Date Published: 2005
Genres: Fantasy, Fiction
Audiobook Length: 19 hours 39 minutes
Audiobook Narrator: Daniel Oreskes, Dennis Boutsikaris, Ron McLarty, Sarah Jones
Description: The extraordinary, highly acclaimed epic novel from storytelling genius Neil Gaiman. After three years in prison, Shadow has done his time. But as the time until his release ticks away, he can feel a storm brewing. Two days before he gets out, his wife Laura dies in a mysterious car crash, in adulterous circumstances. Dazed, Shadow travels home, only to encounter the bizarre Mr Wednesday claiming to be a refugee from a distant war, a former god and the king of America. Together they embark on a very strange journey across the States, along the way solving the murders which have occurred every winter in one small American town. But the storm is about to break... Disturbing, gripping and profoundly strange, Gaiman's epic novel sees him on the road to the heart of America. Includes extra material exclusive to this Headline Review edition.
Another ShelfLove book down; but American Gods was quite a slog. I started in January and finally had to switch to the audio to make some progress. I’m not really sure what the problem was. I usually like Neil Gaiman’s books. But I just didn’t connect with this one.
Let’s go with a list style review.
Things I liked:
- The beginning of the novel has Shadow and Mr. Wednesday attending a meeting at House on the Rock. They even take a twirl on the carousel. Every time I’ve visited, I wanted to ride the carousel. Though maybe without all the dust and creepy dolls. As a Midwesterner by birth, House on the Rock is iconic. Who hasn’t seen the countless billboards driving through Wisconsin? These scenes were so well crafted I actually felt like I was there alongside Shadow, wondering what the heck was going on, meeting the other gods, spinning out of control.
- Post Script and interview with Neil Gaiman: I would have been content with more of the post script and less of the novel. The post script explains the inspiration behind American Gods. Learning of Gaiman’s thoughts behind the immigrant experience and American myths was fascinating. I really feel like the post script ties the whole book together.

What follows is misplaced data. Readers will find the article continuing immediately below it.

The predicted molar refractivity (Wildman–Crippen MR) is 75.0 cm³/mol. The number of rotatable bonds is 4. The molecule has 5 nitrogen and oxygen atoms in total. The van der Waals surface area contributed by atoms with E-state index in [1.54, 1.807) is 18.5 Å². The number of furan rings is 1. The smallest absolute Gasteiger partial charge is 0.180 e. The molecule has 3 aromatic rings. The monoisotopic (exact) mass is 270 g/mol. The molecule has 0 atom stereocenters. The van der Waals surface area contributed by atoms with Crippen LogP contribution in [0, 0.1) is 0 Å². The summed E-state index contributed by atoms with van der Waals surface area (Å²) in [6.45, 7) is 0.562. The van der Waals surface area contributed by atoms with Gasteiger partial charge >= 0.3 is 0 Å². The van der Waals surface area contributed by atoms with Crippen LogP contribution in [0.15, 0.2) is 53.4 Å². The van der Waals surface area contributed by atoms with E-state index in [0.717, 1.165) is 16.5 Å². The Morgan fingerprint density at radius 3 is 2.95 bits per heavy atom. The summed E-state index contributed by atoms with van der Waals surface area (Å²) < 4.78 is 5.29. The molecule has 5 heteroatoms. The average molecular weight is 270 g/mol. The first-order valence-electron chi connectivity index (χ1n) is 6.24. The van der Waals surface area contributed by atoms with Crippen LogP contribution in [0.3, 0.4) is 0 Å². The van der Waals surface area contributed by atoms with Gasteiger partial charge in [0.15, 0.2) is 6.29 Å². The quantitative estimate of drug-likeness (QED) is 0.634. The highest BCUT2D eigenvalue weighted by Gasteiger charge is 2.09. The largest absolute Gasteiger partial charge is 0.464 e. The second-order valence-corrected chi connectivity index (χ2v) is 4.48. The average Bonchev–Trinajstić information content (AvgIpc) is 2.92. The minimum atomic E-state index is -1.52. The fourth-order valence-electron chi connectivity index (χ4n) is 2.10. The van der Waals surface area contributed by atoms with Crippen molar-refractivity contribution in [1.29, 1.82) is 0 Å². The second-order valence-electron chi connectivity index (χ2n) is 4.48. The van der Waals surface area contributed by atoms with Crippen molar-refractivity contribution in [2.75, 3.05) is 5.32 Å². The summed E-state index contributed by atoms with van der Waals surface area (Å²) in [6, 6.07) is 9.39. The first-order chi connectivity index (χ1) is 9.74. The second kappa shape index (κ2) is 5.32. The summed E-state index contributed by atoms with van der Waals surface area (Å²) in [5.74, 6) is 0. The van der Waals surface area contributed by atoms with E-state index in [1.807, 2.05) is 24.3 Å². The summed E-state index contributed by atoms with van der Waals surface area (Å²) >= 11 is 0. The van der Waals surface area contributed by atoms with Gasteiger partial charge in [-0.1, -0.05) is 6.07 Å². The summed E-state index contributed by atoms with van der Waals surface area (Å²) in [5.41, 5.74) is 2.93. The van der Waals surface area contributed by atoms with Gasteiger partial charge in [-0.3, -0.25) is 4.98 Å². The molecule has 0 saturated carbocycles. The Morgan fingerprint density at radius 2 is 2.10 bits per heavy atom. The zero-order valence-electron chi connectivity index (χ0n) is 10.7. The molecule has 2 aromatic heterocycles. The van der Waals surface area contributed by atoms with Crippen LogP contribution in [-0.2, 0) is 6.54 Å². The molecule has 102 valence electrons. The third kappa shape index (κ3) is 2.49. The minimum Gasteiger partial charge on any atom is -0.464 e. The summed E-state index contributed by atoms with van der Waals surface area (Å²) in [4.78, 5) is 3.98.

- The concept\premise: Intellectually, I thought the idea of a battle between old gods (Odin, Easter, et al.) and new gods (Media, Mr.World et al.) very intriguing. The notion that roadside attractions are major points of spiritual interest and power is also interesting. Why else would people trek to see the world’s largest ball of yarn?
“This is a bad land for gods” … “You’ve probably all learned that, in your own way. The old gods are ignored. The new gods are as quickly taken up as they are abandoned, cast aside for the next big thing.”
- The audio narration: It was a full cast recording and I’m always a fan of those. Neil Gaiman even narrates a few sections. Definitely a plus.
Things I didn’t like:
- Everything in the middle. The plot felt very rambling. The three main plots are: 1) follow Shadow to a Midwestern town, where we learn that teenagers have been disappearing since the beginning of the town; 2) follow Shadow to Southern Illinois where he spends some time at a mortuary; and 3) follow Shadow as he drives Wednesday around to visit other gods to convince them to join the cause. There are a number of other sub-plots. And honestly, I did not care about any of the different story-lines.
- I didn’t connect with any of the characters. I wouldn’t want to hang out with any of them. And I didn’t care what happened to any of them.
In the battle of old gods vs new, it was me who lost the 20+ hours it took for me to slog through American Gods. We’ll call this a case of it’s not the book, it’s me.
I would like to point out that I am still excited for the upcoming American Gods tv series. I’m hoping the plot will move along more quickly in one hour segments. If you are interested, check out the trailer below!